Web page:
Wednesday, October 8, 2008

John McCain Has Lost His Confidence

Let's face it - these debates aren't really debates - they're auditions.

A real "debate" would be a substantive discussion on the issues, and although we have seen that happen from time to time, it's only one of many components of the overall audition.

Everything from smiling into the camera to delivering sharp one-liners plays into the performance - and sometimes, depending on expectations, simply not screwing up is enough to make it through.

In the end, debates are won with confidence. No voter can have confidence in a candidate if a candidate doesn't have confidence in himself. And what we saw more than anything last night was a palpable display of John McCain's loss of confidence.

Sarah Palin went into last week's debate facing very low expectations; conversely, McCain went into last night's debate facing very high expectations.

He had been touting his townhall debate proposal all summer, and it was all but established that the townhall format favored him.

He had appeared erratic and impulsive during the economic crisis and needed to come across as stable and presidential.

He had appeared agitated and cynical during the first presidential debate, needed to show more optimism, and needed to connect with voters in the warm way that he did during his townhall meetings in the primary season.

He needed to follow through on his campaign's bizarre announcement that they will now focus on 'exposing' Obama's alleged deficiency in character, judgment, and patriotism.

He didn't do any of those things.

Instead, he reminded voters again and again of his record and experience, which have now been established as non-factors in this debate. The two most popular candidates in this election, Barack Obama and Sarah Palin, have the shortest records and the least experience.

He appeared agitated, cynical, and tired again, more so than in the first debate. He occasionally rambled. His few attempts at humor fell flat, making him appear sarcastic and passive-aggressive. It really is a testament to John McCain's honesty that he doesn't have a very good poker face, but in these debates/auditions, this has been a major handicap.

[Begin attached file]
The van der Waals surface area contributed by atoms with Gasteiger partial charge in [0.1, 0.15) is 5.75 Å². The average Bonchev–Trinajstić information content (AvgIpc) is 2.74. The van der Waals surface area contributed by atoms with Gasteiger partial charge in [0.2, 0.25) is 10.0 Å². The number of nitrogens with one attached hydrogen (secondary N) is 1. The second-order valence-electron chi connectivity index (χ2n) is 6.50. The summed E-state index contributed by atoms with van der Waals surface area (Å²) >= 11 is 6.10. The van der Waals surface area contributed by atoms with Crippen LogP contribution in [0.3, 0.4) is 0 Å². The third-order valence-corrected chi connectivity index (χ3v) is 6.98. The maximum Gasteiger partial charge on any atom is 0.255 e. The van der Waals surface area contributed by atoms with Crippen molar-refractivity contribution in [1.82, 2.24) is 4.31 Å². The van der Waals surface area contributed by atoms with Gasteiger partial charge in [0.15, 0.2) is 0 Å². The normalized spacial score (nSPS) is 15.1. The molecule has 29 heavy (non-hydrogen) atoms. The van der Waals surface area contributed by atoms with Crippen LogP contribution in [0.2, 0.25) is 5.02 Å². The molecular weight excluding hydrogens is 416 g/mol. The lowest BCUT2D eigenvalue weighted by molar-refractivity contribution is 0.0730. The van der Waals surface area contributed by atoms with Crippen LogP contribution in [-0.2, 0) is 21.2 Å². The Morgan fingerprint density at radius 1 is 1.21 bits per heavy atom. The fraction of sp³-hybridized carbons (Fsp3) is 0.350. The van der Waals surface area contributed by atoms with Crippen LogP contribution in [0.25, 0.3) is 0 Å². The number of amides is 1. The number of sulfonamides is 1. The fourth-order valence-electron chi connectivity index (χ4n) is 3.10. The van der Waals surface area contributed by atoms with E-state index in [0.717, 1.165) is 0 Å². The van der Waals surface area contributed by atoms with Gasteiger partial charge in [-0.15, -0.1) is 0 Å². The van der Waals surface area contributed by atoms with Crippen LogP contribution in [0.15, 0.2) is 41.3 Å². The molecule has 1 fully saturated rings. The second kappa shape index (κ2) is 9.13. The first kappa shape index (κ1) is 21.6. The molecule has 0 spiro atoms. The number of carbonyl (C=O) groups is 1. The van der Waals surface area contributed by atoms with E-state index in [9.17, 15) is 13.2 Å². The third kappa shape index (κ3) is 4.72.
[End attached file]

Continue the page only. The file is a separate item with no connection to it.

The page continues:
Finally, his decision not to bring up talking points like the alleged "terrorist" ties Obama has - as his campaign and running mate have been doing recently - showed inconsistency.

McCain had promised a feisty Tuesday night, and appears now to have backtracked on the nature of the attacks that his party's faithful were hoping to see. He built up those expectations for the Republican base all week, and then let them down, de-energizing them at a time where it is critical for him to maintain the fragile momentum and energy level the Republicans have finally gained in this fall.

McCain is trailing by more than 5 points in almost every aggregate poll, and he's down by over 100 votes in state-by-state electoral college polls. He walked into last night's debate looking like a man too aware of that - discouraged and exhausted, his confidence shattered.

To regain his footing, he needs his confidence back.

And it's not going to happen with the William Ayers association attacks or questions about Obama's patriotism. It's too late for McCain to define his opponent - everybody already knows Barack Obama by now, and opinions have already been formed.

Perhaps finding Osama bin Laden can save John McCain. Maybe if Sarah Palin is dropped and a new, equally explosive VP pick is announced a week before November 4, he could get his mojo back. But short of those kinds of scenarios, I've run out of ideas.

It's becoming very obvious that John McCain has too.

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